Two decades ago a large randomised blood pressure trial called ALLHAT reported that a cheap diuretic ( chlorthalidone) was as good, if not superior,to other drugs such as a calcium channel blocker (CCB) or an an angiotensin converting enzyme inhibitor (ACEI). A diuretic was found to be better than a CCB in preventing congestive heart failurE, and superior to lisinopril (ACEI) in lowering BP and in preventing stroke, heart failure, and angina.
The researchers suggested that thiazide-type diuretics should be considered first line for drug therapy in patients with hypertension, Crucially there were no commercial sponsors involved in this trial.
Hypertension mandates lowering blood pressure to a reasonable extent in order to derive maximum clinical advantage. Substantial reduction in cardiovascular events are observed with optimal blood pressure therapy, with significant reduction in deaths, myocardial infarction, stroke, heart failure and unstable angina requiring intervention. The ALLHAT trial emphasised that there is little to choose between different medicines.
Another class of medicine termed angiotensin receptor blocker (ARB) came into existence soon after publication of the ALLHAT trial . An ARB is used to treat high blood pressure ,congestive heart failure, or diabetes kidney disease.
Over the years ARB’s became popular with most clinicians across the world. Recently, however, regulatory agencies have become concerned about a carcinogenic potential of this class of drugs. ARB’s get contaminated by nitrosamines and azido compounds that are carcinogenic. Randomised trials with ARB’s have shown increased risk of cancers , including lung cancer.
In 2011 more than 200 million patients were on ARB’s. There must be more now. In 2018 regulatory agencies recognised that nitrosodimetylamine, nitrosodiethylamine, and azido compunds were contaminating ARB’s, and demanded recalls of certain lots.
Recently a meta-analysis including 15 randomised trials has suggested a highly significant correlation between cumulative intake of an ARB and risk of all cancers (PLOS; 2nd March 2022). Increased risk was also observed with lung cancer. The meta-analysis included 74,000 patients exposed to high dose of an ARB compared to 62,000 serving as a comparator group. There was a significantly increased risk in all cancers when an ARB was used for more than 3 years, and significant increase in lung cancer when the drug was employed for 2.5 years only.
As opposed to above when an ARB was used at a low dose, and for a shorter duration of time, there was no signal of increased risk in cancer. This meta-analysis was done at a trial level, and therefore effects of age and smoking status could not be examined. Irbesartan, losartan, candesartan and valsartan were found to be associated with raised cancer risk.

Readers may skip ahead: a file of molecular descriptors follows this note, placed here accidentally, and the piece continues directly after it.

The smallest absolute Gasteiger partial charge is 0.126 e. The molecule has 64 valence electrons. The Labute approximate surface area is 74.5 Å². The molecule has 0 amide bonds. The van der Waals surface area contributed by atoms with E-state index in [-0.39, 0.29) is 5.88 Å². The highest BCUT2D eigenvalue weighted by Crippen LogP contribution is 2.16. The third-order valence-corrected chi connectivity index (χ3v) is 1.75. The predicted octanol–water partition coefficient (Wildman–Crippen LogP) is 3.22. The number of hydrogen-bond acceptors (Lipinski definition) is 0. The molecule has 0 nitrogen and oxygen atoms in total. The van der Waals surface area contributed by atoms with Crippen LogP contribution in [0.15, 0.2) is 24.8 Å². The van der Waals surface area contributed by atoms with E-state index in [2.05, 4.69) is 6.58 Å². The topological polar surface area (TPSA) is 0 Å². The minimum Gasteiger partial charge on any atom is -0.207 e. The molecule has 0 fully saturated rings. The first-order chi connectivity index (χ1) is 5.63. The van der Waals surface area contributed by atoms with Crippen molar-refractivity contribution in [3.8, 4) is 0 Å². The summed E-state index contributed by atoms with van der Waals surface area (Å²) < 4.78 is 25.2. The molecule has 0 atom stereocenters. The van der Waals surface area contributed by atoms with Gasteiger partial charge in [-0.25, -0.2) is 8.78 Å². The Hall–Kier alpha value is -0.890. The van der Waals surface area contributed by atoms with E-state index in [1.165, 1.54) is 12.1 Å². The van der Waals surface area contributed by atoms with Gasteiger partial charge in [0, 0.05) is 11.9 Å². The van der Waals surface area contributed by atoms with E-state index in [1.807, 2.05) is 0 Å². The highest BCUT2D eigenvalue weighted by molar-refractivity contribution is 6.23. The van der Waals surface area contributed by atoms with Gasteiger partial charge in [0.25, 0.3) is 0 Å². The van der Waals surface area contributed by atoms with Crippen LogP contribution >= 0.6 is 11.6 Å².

In 2015 however a patient level meta-analysis does by an FDA researcher clearly showed significant increased risk of lung cancer by 24%, and worryingly survival of only 34% of these patients at one year. Predictably, FDA lawyers redacted enough data to prevent publication of this research. Moreover FDA refused to review the data or add a warning in the product package.
Two big trials with telmisartan ( ONTARGET and TRANSCEND) were published in 2008.The TRANSCEND trial stated “a higher rate of malignancies was observed in patients treated with telmisartan than in those treated with placebo” and “so far, there is no evidence that ARBs are associated with a higher risk of malignancies, chance findings due to multiple testing cannot be excluded”. Similarly, in the ONTARGET trial telmisartan was associated with increased risk of can her by 12-14%.
Importantly, ACEinhibitors had no effect on incident cancer in long-term randomized controlled trials including more than 60.000 patients (RR 1.01 [95% CI 0.95 to 1.07]) .
Also, given the numbers needed to harm of 120 for one excess cancer ,and 464 for one excess lung cancer, it can be projected that if 200 million patients are exposed to daily high doses for 4.7 years (or equivalent), approximately 1.7 million excess cancers (and 430,000 lung cancers in 4.6 years) could be potentially caused by this class of drugs.
Also, there is actual evidence that ARBs may be inferior to many other classes of antihypertensives for prevention of mortality and cardiac morbidity. For example, while ACE inhibitors reduce total mortality and risk of myocardial infarction in hypertensives, ARBs do not reduce the risk. ARBs have not been shown to reduce myocardial infarction, even in placebo controlled trials.
It is imperative that more research is conducted regarding the association of increased cancer risk with ARB’s because of their wide use in patients with heart failure and hypertension. A temporary pause would not be difficult because as mentioned earlier there are multiple drugs that are equally if not more effective.
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